Through his poems, Langston Hughes always urges his people to love themselves no matter how other people treat them or think of them. He writes poetry to uplift his race. He describes the heroic role of Blacks and their unending struggle against hate and oppression. His poetry instills in his people a growing sense of pride for Black race by claiming that Negroes have been instrumental in civilization all through history. Hughes famous poem “The Negro Speaks of Rivers” traces the ties of African Americans to the rich cultures and histories of Blacks. In the poem, he uses the river to build pride in the African American community.
Langston Hughes’s poems truly record the strengths, struggles, resiliency, and nuances of his people. He praises Blacks and defies the white stereotype of beauty. All his poems beautifully portray and celebrate the pride of being Black and encourage the people to embrace their culture and heritage with regard. In “Color”, Hughes tells his people:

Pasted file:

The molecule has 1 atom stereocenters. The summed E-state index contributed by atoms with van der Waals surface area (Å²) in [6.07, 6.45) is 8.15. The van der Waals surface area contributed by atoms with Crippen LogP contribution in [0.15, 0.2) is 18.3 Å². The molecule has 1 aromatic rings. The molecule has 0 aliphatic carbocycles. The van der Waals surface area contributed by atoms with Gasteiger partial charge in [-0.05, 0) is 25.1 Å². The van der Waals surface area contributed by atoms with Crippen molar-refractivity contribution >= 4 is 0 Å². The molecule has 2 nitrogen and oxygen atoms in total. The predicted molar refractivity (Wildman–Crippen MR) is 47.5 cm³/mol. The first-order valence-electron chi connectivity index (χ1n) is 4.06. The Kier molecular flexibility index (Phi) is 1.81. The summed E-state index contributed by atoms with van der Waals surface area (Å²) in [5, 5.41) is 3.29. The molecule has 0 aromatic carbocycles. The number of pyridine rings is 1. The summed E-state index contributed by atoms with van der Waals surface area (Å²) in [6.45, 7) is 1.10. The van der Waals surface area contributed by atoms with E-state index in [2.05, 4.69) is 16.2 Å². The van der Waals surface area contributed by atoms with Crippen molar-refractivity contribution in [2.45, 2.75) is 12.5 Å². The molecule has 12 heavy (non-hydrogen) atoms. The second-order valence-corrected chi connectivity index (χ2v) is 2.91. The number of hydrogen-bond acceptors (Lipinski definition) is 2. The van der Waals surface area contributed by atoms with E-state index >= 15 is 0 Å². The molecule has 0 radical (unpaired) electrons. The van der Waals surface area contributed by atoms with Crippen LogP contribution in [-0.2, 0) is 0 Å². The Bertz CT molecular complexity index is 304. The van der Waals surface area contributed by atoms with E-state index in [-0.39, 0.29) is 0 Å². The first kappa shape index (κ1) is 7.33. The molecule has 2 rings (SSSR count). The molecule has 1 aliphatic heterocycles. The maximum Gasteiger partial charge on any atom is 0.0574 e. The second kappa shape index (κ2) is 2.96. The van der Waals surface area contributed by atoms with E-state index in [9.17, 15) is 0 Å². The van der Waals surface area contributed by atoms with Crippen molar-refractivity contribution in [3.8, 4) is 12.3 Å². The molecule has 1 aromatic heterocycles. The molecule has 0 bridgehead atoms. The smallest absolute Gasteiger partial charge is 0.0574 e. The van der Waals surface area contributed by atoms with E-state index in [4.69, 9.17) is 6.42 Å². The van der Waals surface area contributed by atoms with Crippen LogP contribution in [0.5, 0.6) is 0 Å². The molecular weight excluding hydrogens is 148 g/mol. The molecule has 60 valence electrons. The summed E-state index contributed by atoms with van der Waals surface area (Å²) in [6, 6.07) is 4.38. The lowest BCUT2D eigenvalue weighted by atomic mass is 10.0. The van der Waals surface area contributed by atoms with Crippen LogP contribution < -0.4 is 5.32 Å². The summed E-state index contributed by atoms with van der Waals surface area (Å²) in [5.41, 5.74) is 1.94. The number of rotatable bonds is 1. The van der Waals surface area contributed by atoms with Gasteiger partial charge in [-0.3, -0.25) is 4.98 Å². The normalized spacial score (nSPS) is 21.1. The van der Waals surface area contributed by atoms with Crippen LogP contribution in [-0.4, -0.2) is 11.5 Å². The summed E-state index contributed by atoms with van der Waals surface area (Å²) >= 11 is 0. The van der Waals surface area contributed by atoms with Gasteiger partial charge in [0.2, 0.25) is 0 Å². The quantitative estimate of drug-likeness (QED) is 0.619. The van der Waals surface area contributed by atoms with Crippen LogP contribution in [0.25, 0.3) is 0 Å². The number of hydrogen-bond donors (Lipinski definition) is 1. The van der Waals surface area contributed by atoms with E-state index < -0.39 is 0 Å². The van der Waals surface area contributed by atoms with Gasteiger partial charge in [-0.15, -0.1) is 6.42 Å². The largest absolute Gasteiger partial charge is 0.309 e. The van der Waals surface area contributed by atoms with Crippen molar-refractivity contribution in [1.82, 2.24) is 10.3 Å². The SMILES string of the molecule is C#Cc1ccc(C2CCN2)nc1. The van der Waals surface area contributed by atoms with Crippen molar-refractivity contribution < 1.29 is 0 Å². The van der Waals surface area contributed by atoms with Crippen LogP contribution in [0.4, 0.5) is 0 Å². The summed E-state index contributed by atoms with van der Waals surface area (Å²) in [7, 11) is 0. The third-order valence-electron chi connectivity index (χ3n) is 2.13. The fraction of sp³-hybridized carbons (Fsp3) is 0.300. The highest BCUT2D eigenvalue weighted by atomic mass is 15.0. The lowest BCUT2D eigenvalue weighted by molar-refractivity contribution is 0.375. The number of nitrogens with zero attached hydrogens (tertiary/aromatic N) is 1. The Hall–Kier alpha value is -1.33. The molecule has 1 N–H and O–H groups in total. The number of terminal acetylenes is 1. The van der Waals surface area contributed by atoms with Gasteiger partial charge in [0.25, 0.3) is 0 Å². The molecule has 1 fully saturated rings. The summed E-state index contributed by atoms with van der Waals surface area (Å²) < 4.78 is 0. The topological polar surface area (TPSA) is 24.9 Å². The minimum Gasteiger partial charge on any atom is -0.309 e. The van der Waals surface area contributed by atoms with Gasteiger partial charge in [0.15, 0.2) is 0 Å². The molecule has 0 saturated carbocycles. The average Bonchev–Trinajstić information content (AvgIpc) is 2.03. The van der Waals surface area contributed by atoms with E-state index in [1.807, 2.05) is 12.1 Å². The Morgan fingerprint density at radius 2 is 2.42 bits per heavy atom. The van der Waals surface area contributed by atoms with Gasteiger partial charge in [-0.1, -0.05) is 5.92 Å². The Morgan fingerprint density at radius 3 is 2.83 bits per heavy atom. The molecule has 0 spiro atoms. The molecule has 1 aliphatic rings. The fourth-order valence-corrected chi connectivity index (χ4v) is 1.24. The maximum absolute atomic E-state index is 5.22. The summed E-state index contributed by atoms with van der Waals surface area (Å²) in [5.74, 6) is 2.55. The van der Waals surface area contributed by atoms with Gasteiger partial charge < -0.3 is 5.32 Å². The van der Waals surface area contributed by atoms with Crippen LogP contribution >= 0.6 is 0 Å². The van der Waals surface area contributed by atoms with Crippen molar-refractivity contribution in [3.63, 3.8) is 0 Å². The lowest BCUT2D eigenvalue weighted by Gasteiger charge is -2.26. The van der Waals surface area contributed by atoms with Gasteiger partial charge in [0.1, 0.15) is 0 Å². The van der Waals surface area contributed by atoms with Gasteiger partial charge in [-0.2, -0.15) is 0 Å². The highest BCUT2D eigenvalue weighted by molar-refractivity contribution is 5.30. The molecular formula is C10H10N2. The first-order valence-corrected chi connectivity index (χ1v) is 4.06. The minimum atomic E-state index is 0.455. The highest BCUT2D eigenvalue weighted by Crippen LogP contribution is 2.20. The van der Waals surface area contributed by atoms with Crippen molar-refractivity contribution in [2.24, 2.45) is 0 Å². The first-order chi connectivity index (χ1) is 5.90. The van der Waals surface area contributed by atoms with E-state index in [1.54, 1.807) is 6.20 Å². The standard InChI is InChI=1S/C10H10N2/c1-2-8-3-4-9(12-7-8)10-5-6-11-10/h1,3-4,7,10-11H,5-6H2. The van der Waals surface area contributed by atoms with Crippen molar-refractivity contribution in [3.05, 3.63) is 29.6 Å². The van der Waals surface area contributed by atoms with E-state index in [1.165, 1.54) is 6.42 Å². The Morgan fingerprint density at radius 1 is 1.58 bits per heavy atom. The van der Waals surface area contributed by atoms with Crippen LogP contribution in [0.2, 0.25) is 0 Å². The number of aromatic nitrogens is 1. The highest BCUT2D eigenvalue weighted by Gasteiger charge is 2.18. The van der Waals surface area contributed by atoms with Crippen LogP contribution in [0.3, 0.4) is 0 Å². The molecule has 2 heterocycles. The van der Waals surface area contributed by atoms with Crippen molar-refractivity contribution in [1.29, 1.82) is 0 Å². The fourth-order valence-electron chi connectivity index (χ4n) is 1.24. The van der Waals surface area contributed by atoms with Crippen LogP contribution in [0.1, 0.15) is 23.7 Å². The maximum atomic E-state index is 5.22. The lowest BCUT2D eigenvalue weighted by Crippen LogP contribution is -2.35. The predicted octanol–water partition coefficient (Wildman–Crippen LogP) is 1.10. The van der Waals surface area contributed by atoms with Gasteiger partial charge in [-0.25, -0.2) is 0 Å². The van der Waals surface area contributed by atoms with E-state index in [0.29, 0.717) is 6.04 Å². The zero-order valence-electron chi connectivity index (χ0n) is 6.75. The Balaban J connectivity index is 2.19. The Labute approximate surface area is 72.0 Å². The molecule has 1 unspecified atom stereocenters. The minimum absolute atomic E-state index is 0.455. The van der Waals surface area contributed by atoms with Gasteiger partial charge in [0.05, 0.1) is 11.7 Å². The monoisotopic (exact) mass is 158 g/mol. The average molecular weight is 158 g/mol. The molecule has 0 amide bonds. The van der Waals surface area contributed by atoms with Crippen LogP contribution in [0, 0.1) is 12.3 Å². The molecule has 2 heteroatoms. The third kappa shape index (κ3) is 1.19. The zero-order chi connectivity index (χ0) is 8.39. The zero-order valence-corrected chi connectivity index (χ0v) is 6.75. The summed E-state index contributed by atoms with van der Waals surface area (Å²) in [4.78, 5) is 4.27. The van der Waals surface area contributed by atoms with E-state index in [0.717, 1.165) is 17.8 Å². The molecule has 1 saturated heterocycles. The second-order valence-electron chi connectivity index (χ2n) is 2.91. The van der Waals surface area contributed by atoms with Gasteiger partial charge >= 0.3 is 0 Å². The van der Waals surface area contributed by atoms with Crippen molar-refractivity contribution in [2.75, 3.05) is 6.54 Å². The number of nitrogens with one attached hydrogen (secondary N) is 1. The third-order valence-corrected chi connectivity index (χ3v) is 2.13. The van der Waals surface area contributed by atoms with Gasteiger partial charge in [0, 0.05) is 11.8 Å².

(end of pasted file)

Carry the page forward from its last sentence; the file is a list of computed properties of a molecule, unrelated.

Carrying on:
Like a banner
For the proud—
Not like a shroud.
2. Deportation and Cultural Heritage
Langston Hughes’s poems also treat the theme of deportation and heritage. His poems uncover the history of deportation of the black slaves through the deep, wide rivers and oceans. Among them, the most famous are “The Negro Speaks of Rivers”, “Negro”, and “The Negro Mother”.
The poem, “The Negro Speaks of Rivers,” connects the African American race to ancient rivers. It connects the soul and heritage of the Black community to four great rivers in the Middle East, Africa, and America. In this way, the poem traces the journey of Blacks and links this community to the birth of civilization. Hughes stresses the historical existence of the African race and their movement through time.